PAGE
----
If you love gems and jewelry, you will find Tucson, Arizona particularly fascinating.
Thousands of gem dealers, jewelry enthusiasts, and rock and mineral fans descend upon this picturesque desert city every February to tour the more than 40 shows offering dazzling collections of gems, jewelry, and minerals from every corner of the globe. The public comes to “ooh” and “ahh” at a rainbow of gems coloring display cases and trendy jewelry, while buyers and sellers get down to business at industry-only shows.
Each year, GIA exhibits at the trade-only American Gem Trade Association (AGTA) show, displaying its educational offerings to jewelers and offering gemological laboratory services at the show. Tucson is a great place for gem professionals and enthusiasts to meet, exchange ideas, and learn from each other.
GIA gemologists and other staffers often use Tucson as a learning opportunity to stay on top of what’s happening in the colored stone world and the market in general. Here are just a few insights from some of the staff who attended this year.
Rick Baca, senior manager market intelligence
“Going through the event halls is like walking through a rainbow of gemstones. The AGTA and the Gem & Jewelry Exchange (GJX) shows had a mixture of beautiful, high-end stones and more affordable “everyday” (ha!) stones that were amazing. I saw some padparadscha sapphires, Imperial Topaz, and amethyst that were particularly spectacular. There were mountains of eye candy everywhere you turned.”
“The peripheral shows spilled into parking lots and motel rooms, where vendors sold everything from various sizes of rough, to polished stones of every variety, and even museum-quality geodes. Each show was inspiring in its own way. The Saturday night highlight was the AGTA awards show for jewelry. The overall experience was like being on vacation. I can’t wait to go next year.”
Rick’s description proves AGTA didn’t disappoint with the amount of brightly colored gemstones that are capturing the attention of editors, stylists and consumers alike. Topaz, one such popular gemstone, is well-known as November’s birthstone and comes in a variety of shades including blue, red, pink, purple, yellow, orange, brown, and green. The Imperial Topaz mentioned and shown above is the rarest and most valuable shade in medium reddish orange to orangey red hue. Mostly found in major gem producing country Brazil, its scarcity is reflected by its higher value.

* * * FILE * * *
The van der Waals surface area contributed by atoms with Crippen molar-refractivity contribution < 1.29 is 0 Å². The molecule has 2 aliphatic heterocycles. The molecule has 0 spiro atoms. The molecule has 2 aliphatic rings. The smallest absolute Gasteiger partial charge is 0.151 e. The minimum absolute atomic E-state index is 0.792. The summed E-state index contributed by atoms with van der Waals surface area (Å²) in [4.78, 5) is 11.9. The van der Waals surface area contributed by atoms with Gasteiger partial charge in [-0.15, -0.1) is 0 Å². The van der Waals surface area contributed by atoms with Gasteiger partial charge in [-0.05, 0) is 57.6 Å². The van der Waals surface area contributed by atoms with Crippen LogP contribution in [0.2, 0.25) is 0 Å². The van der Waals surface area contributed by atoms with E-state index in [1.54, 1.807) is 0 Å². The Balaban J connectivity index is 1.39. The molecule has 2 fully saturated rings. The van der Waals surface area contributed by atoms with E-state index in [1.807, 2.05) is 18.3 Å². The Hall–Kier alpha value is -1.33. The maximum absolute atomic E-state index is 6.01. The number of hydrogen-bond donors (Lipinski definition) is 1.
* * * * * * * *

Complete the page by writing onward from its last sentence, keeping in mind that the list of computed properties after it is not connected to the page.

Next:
Peggy Tsiamis, visual resources reference librarian
“I’ve been going to Tucson for the past 13 years, so I see the show with a bit of a different eye. I look for what is unique and popular.”
“I saw a strand of freshwater pearls, ranging in size from 15.4 mm to 19.3 mm. This is incredibly rare. The time it took to collect and match them is inconceivable. I also stumbled upon a Belgian designer, Laurence Bruyninck, who creates interchangeable rings and designs that can be easily customized by the wearer. It’s a wonderful way to build on the original ring, and makes for a thoughtful anniversary present.”
As Peggy mentions above, there has been a recent major trend toward stacking smaller rings together, and Laurence Bruyninck executes this look well. In fact, she took 2nd place in bridal wear with an 18k rose and white gold ring featuring a .80 ct. golden beryl accented with orange citrines, orange sapphires, and diamonds. The idea of interchangeable jewelry has evolved over the decades. Have a look at ‘The Genius of Convertible Jewelry During the Art Deco Era’ for another take on the various twists and turns of jewelry design from the 1920s. A wedding band above undergoes a transformation by Laurence Bruyninck – but all additions are removable and interchangeable. This lets wearers modify their rings based on their moods.
And last, but certainly not least, this from a member of the GIA Corporate Communications team:
“There were so many beautiful gems – it was overwhelming. A beautiful 5.00 carat Paraiba tourmaline was breathtaking. Opal teeth (for your mouth) were something you won’t find at your local jeweler. Diamond slices in jewelry showed up in trendy jewelry.”
This corporate communications team member identifies colored gemstones as a trend to watch in jewelry this year. They make a strong impression again with Paraiba tourmaline and watermelon tourmaline pieces. The several education seminars on colored gemstones also highlight their favor among gem experts and consumers alike. Diamond slices are an up and coming jewelry trend using diamond rough and featuring the unique inclusions as decorative designs.
Hot trends and interesting finds come out of Tucson’s AGTA this year. We hope our short tour sparked some ideas for your wardrobe and jewelry box.
On the hunt for new jewelry? Check out our tips for buying exceptional pieces.
The Tucson Gem and Mineral Society show, “Shades of Blue – Minerals of the World”, takes place in February 2016. Open to the general public, the show attracts more than 30,000 visitors. We can’t wait to see and share with you the wondrous blue gemstones on exhibit. What blue hued treasures are currently in your jewelry box? Catch our feature on Winter Blue Gemstones to gaze at jewelry pieces featuring this cool blue hue.
Main image courtesy of Sophia By Design.